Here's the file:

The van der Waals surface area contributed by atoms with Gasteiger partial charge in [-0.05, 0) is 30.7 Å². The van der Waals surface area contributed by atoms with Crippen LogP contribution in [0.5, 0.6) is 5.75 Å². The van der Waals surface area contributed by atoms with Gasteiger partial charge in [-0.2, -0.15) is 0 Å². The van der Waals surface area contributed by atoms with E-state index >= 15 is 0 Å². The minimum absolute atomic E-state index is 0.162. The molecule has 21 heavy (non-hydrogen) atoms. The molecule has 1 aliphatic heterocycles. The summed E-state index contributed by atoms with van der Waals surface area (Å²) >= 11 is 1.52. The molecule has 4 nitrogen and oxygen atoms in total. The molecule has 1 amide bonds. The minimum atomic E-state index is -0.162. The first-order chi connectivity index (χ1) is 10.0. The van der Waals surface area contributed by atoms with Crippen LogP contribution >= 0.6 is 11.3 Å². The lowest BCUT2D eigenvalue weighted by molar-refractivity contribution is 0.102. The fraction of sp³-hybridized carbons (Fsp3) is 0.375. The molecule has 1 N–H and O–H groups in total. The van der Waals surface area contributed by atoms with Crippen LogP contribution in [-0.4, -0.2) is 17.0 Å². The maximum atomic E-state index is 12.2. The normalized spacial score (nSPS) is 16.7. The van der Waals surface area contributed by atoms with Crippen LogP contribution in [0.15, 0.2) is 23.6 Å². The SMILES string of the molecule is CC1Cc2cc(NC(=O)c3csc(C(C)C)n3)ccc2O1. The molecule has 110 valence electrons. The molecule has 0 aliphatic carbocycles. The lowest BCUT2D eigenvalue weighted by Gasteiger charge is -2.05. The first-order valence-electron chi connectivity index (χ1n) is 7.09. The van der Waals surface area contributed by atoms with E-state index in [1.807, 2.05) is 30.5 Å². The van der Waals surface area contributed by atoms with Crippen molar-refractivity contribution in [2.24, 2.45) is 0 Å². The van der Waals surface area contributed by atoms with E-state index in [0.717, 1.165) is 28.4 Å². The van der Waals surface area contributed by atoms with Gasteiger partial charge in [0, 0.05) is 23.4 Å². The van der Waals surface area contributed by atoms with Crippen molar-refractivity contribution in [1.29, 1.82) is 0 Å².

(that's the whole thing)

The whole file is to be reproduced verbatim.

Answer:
The van der Waals surface area contributed by atoms with Gasteiger partial charge in [-0.05, 0) is 30.7 Å². The van der Waals surface area contributed by atoms with Crippen LogP contribution in [0.5, 0.6) is 5.75 Å². The van der Waals surface area contributed by atoms with Gasteiger partial charge in [-0.2, -0.15) is 0 Å². The van der Waals surface area contributed by atoms with E-state index >= 15 is 0 Å². The minimum absolute atomic E-state index is 0.162. The molecule has 21 heavy (non-hydrogen) atoms. The molecule has 1 aliphatic heterocycles. The summed E-state index contributed by atoms with van der Waals surface area (Å²) >= 11 is 1.52. The molecule has 4 nitrogen and oxygen atoms in total. The molecule has 1 amide bonds. The minimum atomic E-state index is -0.162. The first-order chi connectivity index (χ1) is 10.0. The van der Waals surface area contributed by atoms with Crippen LogP contribution >= 0.6 is 11.3 Å². The lowest BCUT2D eigenvalue weighted by molar-refractivity contribution is 0.102. The fraction of sp³-hybridized carbons (Fsp3) is 0.375. The molecule has 1 N–H and O–H groups in total. The van der Waals surface area contributed by atoms with Crippen LogP contribution in [-0.4, -0.2) is 17.0 Å². The maximum atomic E-state index is 12.2. The normalized spacial score (nSPS) is 16.7. The van der Waals surface area contributed by atoms with Crippen LogP contribution in [0.15, 0.2) is 23.6 Å². The SMILES string of the molecule is CC1Cc2cc(NC(=O)c3csc(C(C)C)n3)ccc2O1. The molecule has 110 valence electrons. The molecule has 0 aliphatic carbocycles. The lowest BCUT2D eigenvalue weighted by Gasteiger charge is -2.05. The first-order valence-electron chi connectivity index (χ1n) is 7.09. The van der Waals surface area contributed by atoms with E-state index in [1.807, 2.05) is 30.5 Å². The van der Waals surface area contributed by atoms with Crippen molar-refractivity contribution in [2.24, 2.45) is 0 Å². The van der Waals surface area contributed by atoms with E-state index in [0.717, 1.165) is 28.4 Å². The van der Waals surface area contributed by atoms with Gasteiger partial charge in [0, 0.05) is 23.4 Å². The van der Waals surface area contributed by atoms with Crippen molar-refractivity contribution in [1.29, 1.82) is 0 Å².